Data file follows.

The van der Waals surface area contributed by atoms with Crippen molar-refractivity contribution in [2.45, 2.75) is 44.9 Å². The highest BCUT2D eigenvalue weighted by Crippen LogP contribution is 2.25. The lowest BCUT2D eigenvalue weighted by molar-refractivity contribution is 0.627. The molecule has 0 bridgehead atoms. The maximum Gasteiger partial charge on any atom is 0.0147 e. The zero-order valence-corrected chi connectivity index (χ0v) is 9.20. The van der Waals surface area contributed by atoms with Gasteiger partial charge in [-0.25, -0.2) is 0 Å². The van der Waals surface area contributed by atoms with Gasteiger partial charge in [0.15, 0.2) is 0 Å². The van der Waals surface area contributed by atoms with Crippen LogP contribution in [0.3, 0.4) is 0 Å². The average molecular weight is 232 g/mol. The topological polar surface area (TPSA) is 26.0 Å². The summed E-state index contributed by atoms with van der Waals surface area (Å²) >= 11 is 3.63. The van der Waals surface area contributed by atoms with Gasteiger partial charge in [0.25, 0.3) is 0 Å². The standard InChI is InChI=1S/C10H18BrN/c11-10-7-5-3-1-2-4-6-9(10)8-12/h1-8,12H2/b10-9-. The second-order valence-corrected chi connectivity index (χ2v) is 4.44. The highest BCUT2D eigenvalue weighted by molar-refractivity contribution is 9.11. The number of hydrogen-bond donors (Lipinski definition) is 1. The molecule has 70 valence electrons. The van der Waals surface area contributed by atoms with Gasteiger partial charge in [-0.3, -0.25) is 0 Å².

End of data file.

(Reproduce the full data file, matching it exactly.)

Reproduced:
The van der Waals surface area contributed by atoms with Crippen molar-refractivity contribution in [2.45, 2.75) is 44.9 Å². The highest BCUT2D eigenvalue weighted by Crippen LogP contribution is 2.25. The lowest BCUT2D eigenvalue weighted by molar-refractivity contribution is 0.627. The molecule has 0 bridgehead atoms. The maximum Gasteiger partial charge on any atom is 0.0147 e. The zero-order valence-corrected chi connectivity index (χ0v) is 9.20. The van der Waals surface area contributed by atoms with Gasteiger partial charge in [-0.25, -0.2) is 0 Å². The van der Waals surface area contributed by atoms with Gasteiger partial charge in [0.15, 0.2) is 0 Å². The van der Waals surface area contributed by atoms with Crippen LogP contribution in [0.3, 0.4) is 0 Å². The average molecular weight is 232 g/mol. The topological polar surface area (TPSA) is 26.0 Å². The summed E-state index contributed by atoms with van der Waals surface area (Å²) >= 11 is 3.63. The van der Waals surface area contributed by atoms with Gasteiger partial charge in [0.25, 0.3) is 0 Å². The standard InChI is InChI=1S/C10H18BrN/c11-10-7-5-3-1-2-4-6-9(10)8-12/h1-8,12H2/b10-9-. The second-order valence-corrected chi connectivity index (χ2v) is 4.44. The highest BCUT2D eigenvalue weighted by molar-refractivity contribution is 9.11. The number of hydrogen-bond donors (Lipinski definition) is 1. The molecule has 70 valence electrons. The van der Waals surface area contributed by atoms with Gasteiger partial charge in [-0.3, -0.25) is 0 Å².